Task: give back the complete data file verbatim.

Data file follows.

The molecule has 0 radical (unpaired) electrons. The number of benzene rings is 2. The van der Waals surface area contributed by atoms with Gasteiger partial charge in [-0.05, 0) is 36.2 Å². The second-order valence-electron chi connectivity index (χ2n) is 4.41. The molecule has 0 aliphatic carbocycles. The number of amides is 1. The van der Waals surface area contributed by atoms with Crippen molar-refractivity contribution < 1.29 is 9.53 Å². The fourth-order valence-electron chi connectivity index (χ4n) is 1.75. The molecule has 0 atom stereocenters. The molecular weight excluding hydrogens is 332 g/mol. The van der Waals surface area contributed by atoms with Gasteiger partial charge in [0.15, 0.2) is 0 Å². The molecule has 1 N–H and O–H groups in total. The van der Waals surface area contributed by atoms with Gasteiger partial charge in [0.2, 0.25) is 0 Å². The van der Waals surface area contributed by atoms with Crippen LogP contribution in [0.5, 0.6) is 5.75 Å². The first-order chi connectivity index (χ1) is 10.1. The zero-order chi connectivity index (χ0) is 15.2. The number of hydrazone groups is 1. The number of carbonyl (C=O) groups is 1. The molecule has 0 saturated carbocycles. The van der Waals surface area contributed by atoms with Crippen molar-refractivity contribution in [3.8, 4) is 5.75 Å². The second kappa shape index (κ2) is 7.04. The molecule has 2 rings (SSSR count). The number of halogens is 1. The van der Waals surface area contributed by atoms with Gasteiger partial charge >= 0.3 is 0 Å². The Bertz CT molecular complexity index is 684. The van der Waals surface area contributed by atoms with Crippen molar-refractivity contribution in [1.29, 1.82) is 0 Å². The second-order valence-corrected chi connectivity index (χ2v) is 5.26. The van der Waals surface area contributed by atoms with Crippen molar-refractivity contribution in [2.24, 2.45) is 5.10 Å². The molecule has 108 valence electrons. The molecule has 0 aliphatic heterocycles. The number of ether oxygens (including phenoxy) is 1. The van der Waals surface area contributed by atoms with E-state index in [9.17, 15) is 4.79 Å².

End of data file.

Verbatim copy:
The molecule has 0 radical (unpaired) electrons. The number of benzene rings is 2. The van der Waals surface area contributed by atoms with Gasteiger partial charge in [-0.05, 0) is 36.2 Å². The second-order valence-electron chi connectivity index (χ2n) is 4.41. The molecule has 0 aliphatic carbocycles. The number of amides is 1. The van der Waals surface area contributed by atoms with Crippen molar-refractivity contribution < 1.29 is 9.53 Å². The fourth-order valence-electron chi connectivity index (χ4n) is 1.75. The molecule has 0 atom stereocenters. The molecular weight excluding hydrogens is 332 g/mol. The van der Waals surface area contributed by atoms with Gasteiger partial charge in [0.15, 0.2) is 0 Å². The molecule has 1 N–H and O–H groups in total. The van der Waals surface area contributed by atoms with Gasteiger partial charge in [0.2, 0.25) is 0 Å². The van der Waals surface area contributed by atoms with Crippen LogP contribution in [0.5, 0.6) is 5.75 Å². The first-order chi connectivity index (χ1) is 10.1. The zero-order chi connectivity index (χ0) is 15.2. The number of hydrazone groups is 1. The number of carbonyl (C=O) groups is 1. The molecule has 0 saturated carbocycles. The van der Waals surface area contributed by atoms with Crippen molar-refractivity contribution in [3.8, 4) is 5.75 Å². The second kappa shape index (κ2) is 7.04. The molecule has 2 rings (SSSR count). The number of halogens is 1. The van der Waals surface area contributed by atoms with Gasteiger partial charge >= 0.3 is 0 Å². The Bertz CT molecular complexity index is 684. The van der Waals surface area contributed by atoms with Crippen molar-refractivity contribution in [1.29, 1.82) is 0 Å². The second-order valence-corrected chi connectivity index (χ2v) is 5.26. The van der Waals surface area contributed by atoms with Crippen molar-refractivity contribution in [2.24, 2.45) is 5.10 Å². The molecule has 108 valence electrons. The molecule has 0 aliphatic heterocycles. The number of ether oxygens (including phenoxy) is 1. The van der Waals surface area contributed by atoms with E-state index in [9.17, 15) is 4.79 Å².